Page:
Ajmer-e-Sharief Dargah – At the foot of a barren hill, is situated India’s most important pilgrimage center for people from all faiths. It is the splendid tomb of the Sufi saint Khawaja Moinuddin Chisti more popularly known as Khawaja Saheb or Khawaja Sharif. The shrine is next only to Mecca or Median for the Muslims of South Asia. Emperor Akbar used to make a pilgrimage to this Dargah from Agra once a year.
Adhai-Din-Ka Jhonpara – One of the finest examples of Indo-Islamic architecture, this mosque was a Sanskrit college in the 12th century. In 1193 AD Mohammad Ghori destroyed the college and a mosque was built in its place. The mosque is built on pillars and surprisingly no two pillars are alike. The archways are finely engraved with Kufi and Jughra inscriptions from the Holy Quran (also spelt as Koran).
Nasiyan (Jain Temple) – This red coloured Jain temple was built in the late 19th century. The wooden gilt in the double storeyed hall depicts scenes from the Jain mythology. The beauty of this temple is widely acclaimed.
Govt. Museum – The Royal palace of Akbar was converted into a museum and today it houses a rich collection of Mughal and Rajput armoury. Some of the fine and delicate sculptures of the region have been displayed here. The building itself has been constructed of red sandstone, which have been laid down in a square pattern giving it a fabulous look.
Ana Sagar Lake – This lake was built by Anaji during 1135-1150 AD. Later the Mughal Emperors made additional constructions to beautify the lake. The ‘Baradari’, a marble pavilion was built by Shah Jahan and the Daulat Bagh Gardens were laid by Jehangir. This lake is located towards the north of Ajmer city. Taragarh Fort – Built in the 7th century by Ajaipal Chauhan, the fort gives a bird’s eye view of the city. Taragarh Fort or the ‘Star fort’ is situated on a hill and to reach there, one has to take winding bridle path.
Jaisamand Lake: 6-km from the city, Jaisamand Lake makes a beautiful artificial lake constructed by Maharaja Jai Singh in 1910 AD; a popular spot for outings and picnics. During monsoons, sprawling greenery all around makes it a visual treat. This place is easily accessible by road from Alwar
The Fort: This huge fort with its ramparts stretching 5-km from north to south and 1.6 kms from east to west, stands 304m above the city and 595m above the sea level, constructed before the rise of the Mughal Empire. Babar had spent a night at this fort and took away the hidden treasures to gift to his son, Humayun. Akbar’s son, Jehangir had also stayed here for some time during his exile. The place where he stayed is called Salim Mahal. The fort was finally annexed by Maharana Pratap Singh in 1775 AD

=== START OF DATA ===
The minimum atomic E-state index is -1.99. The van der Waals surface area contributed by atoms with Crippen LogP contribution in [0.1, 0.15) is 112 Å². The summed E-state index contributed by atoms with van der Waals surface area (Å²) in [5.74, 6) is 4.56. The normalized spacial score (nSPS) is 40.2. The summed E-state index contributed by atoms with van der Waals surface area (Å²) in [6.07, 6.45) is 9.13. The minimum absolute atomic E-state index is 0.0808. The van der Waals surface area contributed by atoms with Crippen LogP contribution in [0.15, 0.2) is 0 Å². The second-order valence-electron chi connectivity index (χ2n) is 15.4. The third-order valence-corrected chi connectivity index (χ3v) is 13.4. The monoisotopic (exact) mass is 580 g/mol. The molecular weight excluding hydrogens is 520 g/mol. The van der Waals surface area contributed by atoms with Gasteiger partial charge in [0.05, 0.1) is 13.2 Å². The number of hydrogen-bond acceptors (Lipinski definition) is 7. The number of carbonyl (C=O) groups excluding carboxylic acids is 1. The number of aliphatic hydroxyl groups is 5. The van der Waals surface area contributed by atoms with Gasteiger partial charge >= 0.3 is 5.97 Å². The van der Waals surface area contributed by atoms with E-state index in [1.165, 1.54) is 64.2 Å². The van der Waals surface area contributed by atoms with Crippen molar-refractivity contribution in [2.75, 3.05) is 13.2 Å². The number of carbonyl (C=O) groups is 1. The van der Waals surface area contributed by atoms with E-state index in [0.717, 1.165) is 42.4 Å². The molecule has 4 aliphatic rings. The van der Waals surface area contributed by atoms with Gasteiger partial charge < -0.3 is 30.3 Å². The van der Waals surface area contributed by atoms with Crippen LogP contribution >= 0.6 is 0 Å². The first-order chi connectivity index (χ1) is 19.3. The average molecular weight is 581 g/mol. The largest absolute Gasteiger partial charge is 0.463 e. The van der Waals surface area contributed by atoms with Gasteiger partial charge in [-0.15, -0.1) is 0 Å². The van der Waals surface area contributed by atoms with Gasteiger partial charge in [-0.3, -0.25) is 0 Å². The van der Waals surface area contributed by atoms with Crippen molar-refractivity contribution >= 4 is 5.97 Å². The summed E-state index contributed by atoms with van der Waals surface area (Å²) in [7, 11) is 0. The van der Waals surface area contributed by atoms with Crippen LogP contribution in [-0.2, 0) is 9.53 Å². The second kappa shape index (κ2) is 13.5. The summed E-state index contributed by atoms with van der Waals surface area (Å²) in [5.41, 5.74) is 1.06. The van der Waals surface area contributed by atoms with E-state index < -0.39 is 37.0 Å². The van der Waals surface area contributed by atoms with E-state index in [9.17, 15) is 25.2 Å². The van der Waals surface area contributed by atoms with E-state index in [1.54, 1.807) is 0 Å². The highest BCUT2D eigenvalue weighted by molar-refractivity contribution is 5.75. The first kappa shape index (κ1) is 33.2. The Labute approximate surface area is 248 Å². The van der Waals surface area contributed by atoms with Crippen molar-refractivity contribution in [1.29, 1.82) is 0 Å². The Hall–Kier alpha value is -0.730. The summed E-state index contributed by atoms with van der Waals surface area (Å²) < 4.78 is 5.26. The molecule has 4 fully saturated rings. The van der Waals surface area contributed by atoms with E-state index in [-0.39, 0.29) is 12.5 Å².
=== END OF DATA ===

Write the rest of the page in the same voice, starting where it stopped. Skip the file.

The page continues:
Vijai Mandir Palace: Situated 10-km away from the city this palace is a splendid palace, built by Maharaja Jai Singh in 1918 AD. A picturesque lake overlooking the palace makes it a fascinating sight.
A fabulous Sita Ram Temple in the palace attracts number of devotees, especially during Ramnavami. One needs prior permission form the Secretary to visit the palace. The fort has several gates – Jai Pol, Suraj Pol, Laxman Pol, Chand Pol, Kishan Pol of Jal Mahal, Nikumbh Mahal, Salim Sagar, Suraj Kund and many temples.
Bharatpur is popular for its bird sanctuary near the Keoladeo Ghana National Park, which is the finest in Asia with a rich avian variety. Every year, the rare Siberian cranes come to spend the winter in the warmer climate of Bharatpur.
The massive iron structure built in the early 18th century. With its impregnable defences, it sustained itself even after a number of British attacks. The fort was conceived and designed by Maharaja Suraj Mal, the founder of Bharatpur. The fort has three palaces within its precincts – Kishori Mahal, Mahal Khas and Kothi Khas.
Jawahar Burj and Fateh Burj:
A few of the eight imposing towers still stand erect within the glorious ramparts of the fort. Especially two of them – Jawahar Burj and Fateh Burj are of special interest. These were built by Maharaja Suraj Mal to commemorate his victories over the Mughals and British respectively.
One of the most imposing forts of northern India– Junagarh Fort– has remained unconquered till date. This fort was built in 15th century by one of the most able and trusted generals of Akbar, Raja Rai Singh.
Designed by a Britisher for Maharaja Ganga Singh, this palace displays a magnificient blend of Oriental and European style.
Bhandeshwar & Sandeshwar Temples:
Five kms from the city, these temples are the oldest surviving monuments of aesthetic heritage. These were built by two brothers and the temples carry their names. The mirror work and the gold leaf paintings in the temple are noteworthy. The temples are dedicated to 23rd Jain teerthankar, Parsvanathji.
Camel Breeding Farms:
Take a ride on one or watch the calves gambolling, or submit to a Raika or a Rebari from traditional camel breeder, over a cup of camel’s milk at the camel breeding farms just eight kms away from the city. This farm is the only of its kind in Asia.
This is the royal crematorium with a number of cenotaphs. The ‘chhatri’ of Maharaja Surat Singh is most imposing. One cannot miss the spectacular Rajput paintings on the ceilings. 8 kms from Bikaner
Full day tour of Rohtang Pass – The majesty of the mountains and the glaciers can be seen at their best. Take a sledge ride down the slopes, try your luck climbing the little snow hills. On the way back to Manali visit the Rahalla falls and Solang Valley. Return to the hotel .Dinner & Overnight stay at Manali Hotel.